In this column we’ll look at the kinds of cards that make good starting hands in Omaha high-low split, eight-or-better for low, commonly known as Omaha/8. By way of review, let’s remember that Omaha/8 features four cards in each player’s hand, with five common board cards dealt exactly as in hold ’em: three on the flop, one on the turn and one on the river. Since it’s a high-low split game, the best high and low hands share the pot, assuming that the low is a made low, consisting of five different cards ranked eight or lower. And always remember that in Omaha/8, you must use two cards from your hand and three from the board.
Two from the hand, three from the board. This fact controls absolutely how you evaluate your Omaha hands. To take one obvious example, you could be dealt four of a kind – and have to throw that hand away! What good are four of a kind when you can only use two of them? You know you can’t improve to trips because you already hold the cards you need in your hand. Your only hope is to have three of a kind turn up on the board, thus giving you a full house – but maybe giving someone else the dreaded quads!
Likewise, you have to throw away hands that contain four, or even three, of the same suit. You like to have two suited cards in your hand in Omaha/8, but if you have more than two, they start to work against you because the cards in your hand can’t turn up on the board where you need them.
While we’re on the subject of suited cards, it’s important to remember that the only really valuable flush draws are nut flush draws. If you have A-x, you have a much stronger hand than if you have Q-x or even K-x. Why? Because if you have the nut flush draw, you don’t have to worry about someone else having it. And in Omaha/8, you always have to worry about someone else having the nuts. Remember Murphy’s Law of Omaha:
The hand that could beat you will beat you. Don’t go to war with second-best holdings.
If you follow this one rule, and rarely or never chase pots with less than the nut hand or the nut draw, you won’t go too far wrong in the game.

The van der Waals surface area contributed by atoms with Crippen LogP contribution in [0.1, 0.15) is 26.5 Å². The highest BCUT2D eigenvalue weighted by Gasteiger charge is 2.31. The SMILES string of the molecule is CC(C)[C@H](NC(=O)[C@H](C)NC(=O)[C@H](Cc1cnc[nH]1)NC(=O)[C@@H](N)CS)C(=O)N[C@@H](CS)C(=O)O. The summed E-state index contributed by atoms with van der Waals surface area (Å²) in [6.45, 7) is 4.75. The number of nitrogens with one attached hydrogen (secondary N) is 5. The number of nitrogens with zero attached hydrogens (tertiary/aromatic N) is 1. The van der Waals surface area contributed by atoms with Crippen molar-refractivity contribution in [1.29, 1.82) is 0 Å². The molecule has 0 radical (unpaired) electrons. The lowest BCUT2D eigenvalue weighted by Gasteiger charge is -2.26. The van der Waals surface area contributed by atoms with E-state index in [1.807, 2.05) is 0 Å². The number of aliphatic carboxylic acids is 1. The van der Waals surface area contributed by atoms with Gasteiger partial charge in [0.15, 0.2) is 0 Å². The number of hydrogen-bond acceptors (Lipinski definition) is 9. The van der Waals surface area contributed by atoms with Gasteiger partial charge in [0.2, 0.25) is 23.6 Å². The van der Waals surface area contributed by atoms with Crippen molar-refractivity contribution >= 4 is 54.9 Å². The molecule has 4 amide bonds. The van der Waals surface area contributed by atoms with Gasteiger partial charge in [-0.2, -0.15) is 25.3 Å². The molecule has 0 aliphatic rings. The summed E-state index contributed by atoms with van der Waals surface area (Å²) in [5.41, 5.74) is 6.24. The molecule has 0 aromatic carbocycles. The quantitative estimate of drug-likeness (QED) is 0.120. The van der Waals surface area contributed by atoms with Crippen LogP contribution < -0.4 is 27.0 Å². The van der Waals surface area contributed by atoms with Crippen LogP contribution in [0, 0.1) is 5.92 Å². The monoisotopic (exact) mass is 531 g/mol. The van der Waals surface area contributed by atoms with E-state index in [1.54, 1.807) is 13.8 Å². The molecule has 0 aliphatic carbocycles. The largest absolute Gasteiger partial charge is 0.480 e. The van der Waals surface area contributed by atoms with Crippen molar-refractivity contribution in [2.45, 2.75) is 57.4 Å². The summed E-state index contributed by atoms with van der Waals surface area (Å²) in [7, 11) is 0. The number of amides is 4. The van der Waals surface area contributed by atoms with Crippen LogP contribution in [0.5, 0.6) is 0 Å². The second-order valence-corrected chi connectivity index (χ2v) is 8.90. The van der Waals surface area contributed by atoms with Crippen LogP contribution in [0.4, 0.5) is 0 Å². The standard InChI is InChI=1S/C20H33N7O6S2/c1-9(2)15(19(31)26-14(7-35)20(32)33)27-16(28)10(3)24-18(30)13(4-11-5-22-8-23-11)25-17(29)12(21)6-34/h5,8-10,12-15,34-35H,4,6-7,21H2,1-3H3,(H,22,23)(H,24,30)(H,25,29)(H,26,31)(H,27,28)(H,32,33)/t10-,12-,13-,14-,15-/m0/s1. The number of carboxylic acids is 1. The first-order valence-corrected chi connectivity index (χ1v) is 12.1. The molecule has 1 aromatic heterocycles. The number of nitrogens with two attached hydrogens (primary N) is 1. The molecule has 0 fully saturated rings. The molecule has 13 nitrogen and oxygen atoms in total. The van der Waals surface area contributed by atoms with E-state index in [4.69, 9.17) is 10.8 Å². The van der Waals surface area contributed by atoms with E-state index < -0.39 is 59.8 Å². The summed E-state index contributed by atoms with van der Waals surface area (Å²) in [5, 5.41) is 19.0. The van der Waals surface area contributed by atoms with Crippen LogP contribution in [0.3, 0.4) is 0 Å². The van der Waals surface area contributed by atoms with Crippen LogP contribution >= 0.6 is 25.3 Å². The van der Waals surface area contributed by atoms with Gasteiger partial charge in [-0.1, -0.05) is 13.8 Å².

So what’s a nut hand or a nut draw? Any time you start out with a hand containing A-2, you have the potential to make a nut low, because any three low cards other than A-2 will give you an unbeatable low hand. But of course there are two things you need to worry about. First, there might not be three low cards on board in that hand. The flop could come K-K-T, and then you’re A-2 holding would be worthless. Second, you might get counterfeited; that is, a low card matching one of yours could turn up on the board. Suppose the flop comes 2-4-8. Your deuce is counterfeited, and anyone holding A-3 or even A-5 suddenly has a better hand than yours. (If you don’t understand this concept intuitively, just deal yourself some hands of Omaha/8 and lay out a few sets of board cards. Ask yourself what the best possible hand is. You’ll get the hang of it in no time.)
So A-2 are good cards to hold, but A-2-3 are much better Slot Online cards to hold, because they give you some counterfeit protection. Now if the flop comes 2-4-8, you don’t have to play your A-2 holding; you can fall back on your A-3 combination instead. I imagine you can now see that if A-2 is good and A-2-3 is better, then A-2-3-4 will give you maximum protection against a counterfeit low. This is true. Of course the board could still come K-K-T, killing your low altogether, but hey, that’s Omaha.
The important principle to understand here is that you want hands where all your cards work together. These coordinated hands are really the ones to prize in Omaha/8. That A-2-3-4 works so well because you can use A-2, A-3, A-4, 2-3 or 2-4, depending on what the board cards bring. Your hand is flexible and coordinated. Likewise, if you had a hand like K-Q-J-T, you would have all sorts of possibilities for big draws. You could flop two pair or a set, plus a straight or an open-ended straight draw. That’s a coordinated hand.
Here’s an example of a hand that is not coordinated, and should not be played: K-J-T-3. Sure you have some high straight possibilities, but what’s that three doing there? What good is it for? You can’t make a low, because you have only one low card, and the three won’t help any of your straight draws. That lonesome three, sometimes called a dangler makes this hand unplayable.
Here are some other dangle hands: 2-3-4-K; 8-8-7-2; 5-6-7-J. These are examples of hands where all your cards don’t work together. Here, on the other hand, is a highly coordinated hand: A-3-A-K. The aces work together as a pair; the A-3 can turn into a low; you have a suited ace, and both a high and a low straight draw with the A-K and the A-3. That’s the kind of hand you want in Omaha/8.
I call these valuable two-card combinations packets. Any time you have two cards that work together to form a playable combination, like a pair, or suited cards, or connected cards or low cards, you have a packet. Hands with two or one or no packets should not be played. Hands with four or five or six packets can be played very enthusiastically.
To sum up, then, avoid danglers, seek coordinated hands and count your packets – the more the merrier! I recognize that this is a very limited overview of Omaha/8, and I hope to return to the subject in a future column. In the meantime, if you’re interested in playing the game, there are plenty of good books on the subject and plenty of sites on the internet where you can play for free until you get your feet under you. After that, go get ’em – and tell ’em JV sent ya!